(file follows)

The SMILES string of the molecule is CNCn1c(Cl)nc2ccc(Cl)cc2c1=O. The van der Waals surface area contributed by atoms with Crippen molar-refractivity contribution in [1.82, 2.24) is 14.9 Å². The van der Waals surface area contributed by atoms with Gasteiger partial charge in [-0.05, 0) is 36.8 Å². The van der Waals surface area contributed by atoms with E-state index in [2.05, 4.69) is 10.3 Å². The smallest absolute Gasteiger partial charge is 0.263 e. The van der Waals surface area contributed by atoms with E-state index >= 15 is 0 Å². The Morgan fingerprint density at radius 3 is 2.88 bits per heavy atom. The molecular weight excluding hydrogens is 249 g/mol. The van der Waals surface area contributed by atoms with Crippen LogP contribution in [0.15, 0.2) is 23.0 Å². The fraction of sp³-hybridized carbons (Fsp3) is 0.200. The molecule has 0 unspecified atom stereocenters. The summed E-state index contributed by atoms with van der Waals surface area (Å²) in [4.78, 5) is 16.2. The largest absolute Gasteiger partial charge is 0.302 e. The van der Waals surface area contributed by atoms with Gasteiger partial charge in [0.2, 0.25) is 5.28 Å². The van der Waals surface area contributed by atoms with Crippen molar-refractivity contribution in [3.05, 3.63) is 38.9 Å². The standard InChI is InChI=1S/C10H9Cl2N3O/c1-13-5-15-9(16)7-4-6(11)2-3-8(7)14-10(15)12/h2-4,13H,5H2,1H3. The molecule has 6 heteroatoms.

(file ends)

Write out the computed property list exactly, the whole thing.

The SMILES string of the molecule is CNCn1c(Cl)nc2ccc(Cl)cc2c1=O. The van der Waals surface area contributed by atoms with Crippen molar-refractivity contribution in [1.82, 2.24) is 14.9 Å². The van der Waals surface area contributed by atoms with Gasteiger partial charge in [-0.05, 0) is 36.8 Å². The van der Waals surface area contributed by atoms with E-state index in [2.05, 4.69) is 10.3 Å². The smallest absolute Gasteiger partial charge is 0.263 e. The van der Waals surface area contributed by atoms with E-state index >= 15 is 0 Å². The Morgan fingerprint density at radius 3 is 2.88 bits per heavy atom. The molecular weight excluding hydrogens is 249 g/mol. The van der Waals surface area contributed by atoms with Crippen LogP contribution in [0.15, 0.2) is 23.0 Å². The fraction of sp³-hybridized carbons (Fsp3) is 0.200. The molecule has 0 unspecified atom stereocenters. The summed E-state index contributed by atoms with van der Waals surface area (Å²) in [4.78, 5) is 16.2. The largest absolute Gasteiger partial charge is 0.302 e. The van der Waals surface area contributed by atoms with Gasteiger partial charge in [0.2, 0.25) is 5.28 Å². The van der Waals surface area contributed by atoms with Crippen molar-refractivity contribution in [3.05, 3.63) is 38.9 Å². The standard InChI is InChI=1S/C10H9Cl2N3O/c1-13-5-15-9(16)7-4-6(11)2-3-8(7)14-10(15)12/h2-4,13H,5H2,1H3. The molecule has 6 heteroatoms.